Cataracts

  • Medical Author:
    Andrew A. Dahl, MD, FACS

    Andrew A. Dahl, MD, is a board-certified ophthalmologist. Dr. Dahl's educational background includes a BA with Honors and Distinction from Wesleyan University, Middletown, CT, and an MD from Cornell University, where he was selected for Alpha Omega Alpha, the national medical honor society. He had an internal medical internship at the New York Hospital/Cornell Medical Center.

  • Medical Editor: William C. Shiel Jr., MD, FACP, FACR
    William C. Shiel Jr., MD, FACP, FACR

    William C. Shiel Jr., MD, FACP, FACR

    Dr. Shiel received a Bachelor of Science degree with honors from the University of Notre Dame. There he was involved in research in radiation biology and received the Huisking Scholarship. After graduating from St. Louis University School of Medicine, he completed his Internal Medicine residency and Rheumatology fellowship at the University of California, Irvine. He is board-certified in Internal Medicine and Rheumatology.

Cataracts Pictures Slideshow

Quick GuideCataracts Causes, Symptoms, Vision Tests and Surgery

Cataracts Causes, Symptoms, Vision Tests and Surgery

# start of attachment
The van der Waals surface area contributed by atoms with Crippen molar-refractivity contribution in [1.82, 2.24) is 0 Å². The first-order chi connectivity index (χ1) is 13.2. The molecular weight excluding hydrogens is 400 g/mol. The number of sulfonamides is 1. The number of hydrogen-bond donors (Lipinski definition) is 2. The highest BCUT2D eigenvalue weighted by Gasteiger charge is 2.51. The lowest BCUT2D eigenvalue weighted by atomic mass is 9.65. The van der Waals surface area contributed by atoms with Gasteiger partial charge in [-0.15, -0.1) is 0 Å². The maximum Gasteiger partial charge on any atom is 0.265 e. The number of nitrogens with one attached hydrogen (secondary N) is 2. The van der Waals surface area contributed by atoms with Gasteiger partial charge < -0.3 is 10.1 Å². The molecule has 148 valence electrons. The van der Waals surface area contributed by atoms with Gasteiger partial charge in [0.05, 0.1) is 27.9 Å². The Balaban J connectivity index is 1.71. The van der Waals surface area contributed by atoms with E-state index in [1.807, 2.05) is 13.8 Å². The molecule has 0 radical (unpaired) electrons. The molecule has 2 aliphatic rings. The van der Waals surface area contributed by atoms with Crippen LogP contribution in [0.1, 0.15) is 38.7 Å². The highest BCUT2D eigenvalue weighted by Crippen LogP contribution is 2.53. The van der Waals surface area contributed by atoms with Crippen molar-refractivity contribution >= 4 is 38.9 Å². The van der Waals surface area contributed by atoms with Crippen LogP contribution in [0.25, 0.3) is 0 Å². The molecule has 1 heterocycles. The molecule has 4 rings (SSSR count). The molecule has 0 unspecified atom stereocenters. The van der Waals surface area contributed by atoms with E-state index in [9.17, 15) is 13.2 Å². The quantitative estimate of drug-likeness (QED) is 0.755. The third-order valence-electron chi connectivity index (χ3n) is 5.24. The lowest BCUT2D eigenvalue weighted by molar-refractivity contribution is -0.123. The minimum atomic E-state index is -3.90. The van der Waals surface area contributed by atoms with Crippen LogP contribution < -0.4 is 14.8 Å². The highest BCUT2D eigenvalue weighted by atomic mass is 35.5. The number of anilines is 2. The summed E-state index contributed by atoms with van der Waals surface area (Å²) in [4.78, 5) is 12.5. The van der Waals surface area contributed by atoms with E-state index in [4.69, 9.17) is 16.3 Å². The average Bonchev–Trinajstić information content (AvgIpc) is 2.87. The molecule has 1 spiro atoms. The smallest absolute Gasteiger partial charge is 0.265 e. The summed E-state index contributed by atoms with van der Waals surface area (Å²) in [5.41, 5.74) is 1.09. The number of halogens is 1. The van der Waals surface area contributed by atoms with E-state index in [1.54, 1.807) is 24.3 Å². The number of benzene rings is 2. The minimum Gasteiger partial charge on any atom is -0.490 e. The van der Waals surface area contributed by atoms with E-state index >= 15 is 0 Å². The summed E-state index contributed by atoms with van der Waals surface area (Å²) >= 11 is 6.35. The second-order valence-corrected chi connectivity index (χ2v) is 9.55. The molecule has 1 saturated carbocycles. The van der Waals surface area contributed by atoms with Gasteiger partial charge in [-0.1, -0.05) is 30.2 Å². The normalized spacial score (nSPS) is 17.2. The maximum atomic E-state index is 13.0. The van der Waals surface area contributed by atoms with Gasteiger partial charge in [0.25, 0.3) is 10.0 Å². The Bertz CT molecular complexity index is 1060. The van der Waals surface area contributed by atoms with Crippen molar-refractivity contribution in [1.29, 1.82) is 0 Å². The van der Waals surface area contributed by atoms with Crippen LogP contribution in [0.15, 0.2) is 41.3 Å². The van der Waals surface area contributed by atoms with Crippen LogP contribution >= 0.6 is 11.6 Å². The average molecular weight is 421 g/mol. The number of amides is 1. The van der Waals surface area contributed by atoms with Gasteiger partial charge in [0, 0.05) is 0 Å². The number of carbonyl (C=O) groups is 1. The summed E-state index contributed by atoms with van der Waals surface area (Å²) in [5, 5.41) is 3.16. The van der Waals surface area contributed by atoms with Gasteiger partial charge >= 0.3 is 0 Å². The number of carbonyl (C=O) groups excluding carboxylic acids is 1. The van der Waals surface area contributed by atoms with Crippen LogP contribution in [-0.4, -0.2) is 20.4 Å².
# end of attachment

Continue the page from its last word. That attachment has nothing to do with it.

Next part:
What are the symptoms of cataracts?

You may not notice any symptoms with early cataracts. As a cataract becomes more advanced, decrease in clarity of vision, not fully correctable with glasses, is noticed. There is a loss of contrast sensitivity, so that shadows and color vision are less vivid. Disturbing glare may be noted as light is into the eye scattered by the cataract. Haloes may be observed around lights. Night vision will be diminished. In certain types of cataracts, double vision may be noted in the affected eye. Some patients note that they require frequent changes in their eyeglass or contact lens prescriptions and may be aware that their near vision is improving as their distance vision declines.

A cataract does not routinely cause discomfort or pain in the eye or alter the external appearance of the eye

What are the signs of cataracts?

Family members of a person affected by cataracts in both eyes may notice that he or she appears not to be seeing as well as previously. The eye will appear normal to the untrained observer, unless the cataract is mature and white. In that situation, the pupil of the eye, which normally appears black, will look grey or white to the observer.

The examining physician will find diminished visual acuity in the affected eye or eyes. This visual loss is not fully corrected by a change in the glasses. The lens of the eye can be easily examined by an ophthalmologist and the changes in the lens characteristic of cataract can actually be seen using a slit lamp, which is an illuminating and magnifying device used to painlessly examine the structures within the front of the eye, including the lens.

Medically Reviewed by a Doctor on 8/12/2016

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